• The official Boost.Coroutine2 by Oliver Kowalke (2015), compatible with the same hardware architectures but only C++ compilers/code conformant to the C++14 standard.
  • Mordor by Mozy (2010), compatible with Windows, Linux, and OS X, but seemingly no longer maintained.
  • CO2 by Jamboree (2015), supporting stackless coroutines only, using preprocessor tricks, and requiring C++14.

As Boost.Coroutine2 looks modern, is well-maintained, and is very much comparable to the Python constructs, I will use it in the rest of this article.5 It hides all the platform details with the help of Boost.Context. Now I can write code simply as follows for cat:

typedef boost::coroutines2::coroutine<const string&>
    coro_t;

void cat(coro_t::push_type& yield,
         int argc, char* argv[])
{
    for (int i = 1; i < argc; ++i) {
        ifstream ifs(argv[i]);
        for (;;) {
            string line;
            if (getline(ifs, line)) {
                yield(line);
            } else {
                break;
            }
        }
    }
}

int main(int argc, char* argv[])
{
    using namespace std::placeholders;
    for (auto& line : coro_t::pull_type(
             boost::coroutines2::fixedsize_stack(),
             bind(cat, _1, argc, argv))) {
        cout << line << endl;
    }
}

Is this simple and straightforward? The only thing that is not quite intuitive is the detail that the constructor of pull_type expects the second argument to be a function object that takes a push_type& as the only argument. That is why we need to use bind to generate it—a lambda expression being the other alternative.

I definitely believe being able to write coroutines is a big step forward to make C++ more expressive. I can foresee many tasks simplified, like recursive parsing. I believe this will prove very helpful in the C++ weaponry. I only wish we could see it standardized soon.

Appendix

The complete backsort code in Python:

#!/usr/bin/env python
#coding: utf-8

import sys

def cat(files):
    for fn in files:
        with open(fn) as f:
            for line in f:
                yield line.rstrip('\n')

def backsort(lines):
    result = {}
    for line in lines:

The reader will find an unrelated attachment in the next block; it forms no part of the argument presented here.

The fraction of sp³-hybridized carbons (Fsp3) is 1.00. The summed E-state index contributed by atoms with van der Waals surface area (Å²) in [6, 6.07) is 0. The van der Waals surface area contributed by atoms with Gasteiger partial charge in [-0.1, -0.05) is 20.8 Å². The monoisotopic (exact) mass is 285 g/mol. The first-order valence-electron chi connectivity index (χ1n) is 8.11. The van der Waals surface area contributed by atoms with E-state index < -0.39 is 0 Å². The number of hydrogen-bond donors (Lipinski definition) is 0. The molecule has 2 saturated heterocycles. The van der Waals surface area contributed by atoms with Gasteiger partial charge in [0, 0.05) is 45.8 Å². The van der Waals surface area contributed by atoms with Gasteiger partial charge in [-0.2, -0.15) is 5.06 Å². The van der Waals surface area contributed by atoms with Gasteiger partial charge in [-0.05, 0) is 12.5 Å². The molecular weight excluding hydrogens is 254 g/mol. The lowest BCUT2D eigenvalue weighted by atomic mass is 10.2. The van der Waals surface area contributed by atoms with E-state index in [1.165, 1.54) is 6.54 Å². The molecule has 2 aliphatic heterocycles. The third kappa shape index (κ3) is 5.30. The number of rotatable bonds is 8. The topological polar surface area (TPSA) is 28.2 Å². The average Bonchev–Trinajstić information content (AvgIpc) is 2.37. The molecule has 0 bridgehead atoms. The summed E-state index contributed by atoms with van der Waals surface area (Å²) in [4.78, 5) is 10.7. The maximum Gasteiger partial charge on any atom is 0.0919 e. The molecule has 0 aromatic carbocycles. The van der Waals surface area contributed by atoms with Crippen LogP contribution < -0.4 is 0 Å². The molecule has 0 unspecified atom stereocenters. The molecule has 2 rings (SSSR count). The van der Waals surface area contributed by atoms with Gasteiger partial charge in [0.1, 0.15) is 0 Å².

result['.'.join(reversed(line.split('.')))] = line
    return map(lambda item: item[1],
               sorted(result.items()))

def main():
    if sys.argv[1:]:
        result = backsort(cat(sys.argv[1:]))
    else:
        result = backsort(map(
                lambda line: line.rstrip('\n'), sys.stdin))
    for line in result:
        print(line)

if __name__ == '__main__':
    main()

The complete backsort code in C++:

#include <assert.h>         // assert
#include <algorithm>        // std::reverse/transform
#include <fstream>          // std::ifstream
#include <functional>       // std::bind
#include <iostream>         // std::cin/cout
#include <map>              // std::map
#include <string>           // std::string
#include <vector>           // std::vector
#include <boost/coroutine2/all.hpp>

using namespace std;

typedef boost::coroutines2::coroutine<const string&>
    coro_t;

void cat(coro_t::push_type& yield,
         int argc, char* argv[])
{
    for (int i = 1; i < argc; ++i) {
        ifstream ifs(argv[i]);
        for (;;) {
            string line;
            if (getline(ifs, line)) {
                yield(line);
            } else {
                break;
            }
        }
    }
}

vector<string> split(const string& str, char delim)
{
    vector<string> result;
    string::size_type last_pos = 0;
    string::size_type pos = str.find(delim);
    while (pos != string::npos) {
        result.push_back(
            str.substr(last_pos, pos - last_pos));
        last_pos = pos + 1;
        pos = str.find(delim, last_pos);
        if (pos == string::npos) {
            result.push_back(str.substr(last_pos));
        }
    }
    return result;
}

template <typename C>
string join(const C& str_list, char delim)
{
    string result;
    for (auto& item : str_list) {
        result += item;
        result += delim;
    }
    if (result.size() != 0) {
        result.resize(result.size() - 1);
    }
    return result;
}

template <typename C>
vector<string> backsort(C&& lines)